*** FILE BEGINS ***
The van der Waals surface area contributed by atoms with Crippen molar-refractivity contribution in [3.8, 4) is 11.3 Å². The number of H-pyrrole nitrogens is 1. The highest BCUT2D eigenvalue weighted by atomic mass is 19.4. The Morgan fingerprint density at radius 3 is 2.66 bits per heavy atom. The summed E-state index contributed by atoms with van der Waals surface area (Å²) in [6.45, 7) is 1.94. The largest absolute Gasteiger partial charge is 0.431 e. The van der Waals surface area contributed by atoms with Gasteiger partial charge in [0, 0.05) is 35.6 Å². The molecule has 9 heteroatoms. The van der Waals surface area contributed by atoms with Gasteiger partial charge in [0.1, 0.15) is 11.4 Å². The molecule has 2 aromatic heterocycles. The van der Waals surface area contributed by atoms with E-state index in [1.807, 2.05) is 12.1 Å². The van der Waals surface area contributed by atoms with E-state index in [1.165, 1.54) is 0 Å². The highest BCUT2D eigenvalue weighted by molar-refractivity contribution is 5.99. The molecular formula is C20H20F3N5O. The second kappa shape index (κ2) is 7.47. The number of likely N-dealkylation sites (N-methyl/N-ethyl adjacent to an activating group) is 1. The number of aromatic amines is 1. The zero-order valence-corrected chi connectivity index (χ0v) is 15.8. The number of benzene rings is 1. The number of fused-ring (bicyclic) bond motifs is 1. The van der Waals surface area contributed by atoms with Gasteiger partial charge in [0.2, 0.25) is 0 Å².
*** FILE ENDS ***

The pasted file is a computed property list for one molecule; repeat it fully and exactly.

The van der Waals surface area contributed by atoms with Crippen molar-refractivity contribution in [3.8, 4) is 11.3 Å². The number of H-pyrrole nitrogens is 1. The highest BCUT2D eigenvalue weighted by atomic mass is 19.4. The Morgan fingerprint density at radius 3 is 2.66 bits per heavy atom. The summed E-state index contributed by atoms with van der Waals surface area (Å²) in [6.45, 7) is 1.94. The largest absolute Gasteiger partial charge is 0.431 e. The van der Waals surface area contributed by atoms with Gasteiger partial charge in [0, 0.05) is 35.6 Å². The molecule has 9 heteroatoms. The van der Waals surface area contributed by atoms with Gasteiger partial charge in [0.1, 0.15) is 11.4 Å². The molecule has 2 aromatic heterocycles. The van der Waals surface area contributed by atoms with E-state index in [1.807, 2.05) is 12.1 Å². The van der Waals surface area contributed by atoms with E-state index in [1.165, 1.54) is 0 Å². The highest BCUT2D eigenvalue weighted by molar-refractivity contribution is 5.99. The molecular formula is C20H20F3N5O. The second kappa shape index (κ2) is 7.47. The number of likely N-dealkylation sites (N-methyl/N-ethyl adjacent to an activating group) is 1. The number of aromatic amines is 1. The zero-order valence-corrected chi connectivity index (χ0v) is 15.8. The number of benzene rings is 1. The number of fused-ring (bicyclic) bond motifs is 1. The van der Waals surface area contributed by atoms with Gasteiger partial charge in [0.2, 0.25) is 0 Å².